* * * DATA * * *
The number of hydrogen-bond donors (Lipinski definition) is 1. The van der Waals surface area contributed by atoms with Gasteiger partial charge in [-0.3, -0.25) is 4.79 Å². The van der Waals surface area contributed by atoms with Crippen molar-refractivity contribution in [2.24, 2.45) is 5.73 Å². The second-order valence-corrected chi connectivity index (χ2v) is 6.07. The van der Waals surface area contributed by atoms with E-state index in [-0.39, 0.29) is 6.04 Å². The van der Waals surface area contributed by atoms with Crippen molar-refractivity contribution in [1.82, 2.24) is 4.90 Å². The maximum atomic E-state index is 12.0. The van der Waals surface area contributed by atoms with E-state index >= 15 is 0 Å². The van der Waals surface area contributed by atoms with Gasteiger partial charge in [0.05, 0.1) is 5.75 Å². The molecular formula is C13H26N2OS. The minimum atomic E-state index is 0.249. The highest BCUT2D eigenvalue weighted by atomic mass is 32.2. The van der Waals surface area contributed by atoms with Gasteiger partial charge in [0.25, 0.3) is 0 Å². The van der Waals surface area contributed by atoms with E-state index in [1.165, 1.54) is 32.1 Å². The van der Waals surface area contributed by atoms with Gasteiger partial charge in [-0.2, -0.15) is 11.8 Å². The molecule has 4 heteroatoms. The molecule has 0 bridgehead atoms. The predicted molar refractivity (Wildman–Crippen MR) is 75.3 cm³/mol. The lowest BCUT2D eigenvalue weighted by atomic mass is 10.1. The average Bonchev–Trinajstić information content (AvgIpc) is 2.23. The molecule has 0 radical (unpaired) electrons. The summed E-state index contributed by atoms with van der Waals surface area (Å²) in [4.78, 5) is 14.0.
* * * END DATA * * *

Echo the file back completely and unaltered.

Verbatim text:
The number of hydrogen-bond donors (Lipinski definition) is 1. The van der Waals surface area contributed by atoms with Gasteiger partial charge in [-0.3, -0.25) is 4.79 Å². The van der Waals surface area contributed by atoms with Crippen molar-refractivity contribution in [2.24, 2.45) is 5.73 Å². The second-order valence-corrected chi connectivity index (χ2v) is 6.07. The van der Waals surface area contributed by atoms with E-state index in [-0.39, 0.29) is 6.04 Å². The van der Waals surface area contributed by atoms with Crippen molar-refractivity contribution in [1.82, 2.24) is 4.90 Å². The maximum atomic E-state index is 12.0. The van der Waals surface area contributed by atoms with E-state index >= 15 is 0 Å². The van der Waals surface area contributed by atoms with Gasteiger partial charge in [0.05, 0.1) is 5.75 Å². The molecular formula is C13H26N2OS. The minimum atomic E-state index is 0.249. The highest BCUT2D eigenvalue weighted by atomic mass is 32.2. The van der Waals surface area contributed by atoms with Gasteiger partial charge in [0.25, 0.3) is 0 Å². The van der Waals surface area contributed by atoms with E-state index in [1.165, 1.54) is 32.1 Å². The van der Waals surface area contributed by atoms with Gasteiger partial charge in [-0.2, -0.15) is 11.8 Å². The molecule has 4 heteroatoms. The molecule has 0 bridgehead atoms. The predicted molar refractivity (Wildman–Crippen MR) is 75.3 cm³/mol. The lowest BCUT2D eigenvalue weighted by atomic mass is 10.1. The average Bonchev–Trinajstić information content (AvgIpc) is 2.23. The molecule has 0 radical (unpaired) electrons. The summed E-state index contributed by atoms with van der Waals surface area (Å²) in [4.78, 5) is 14.0.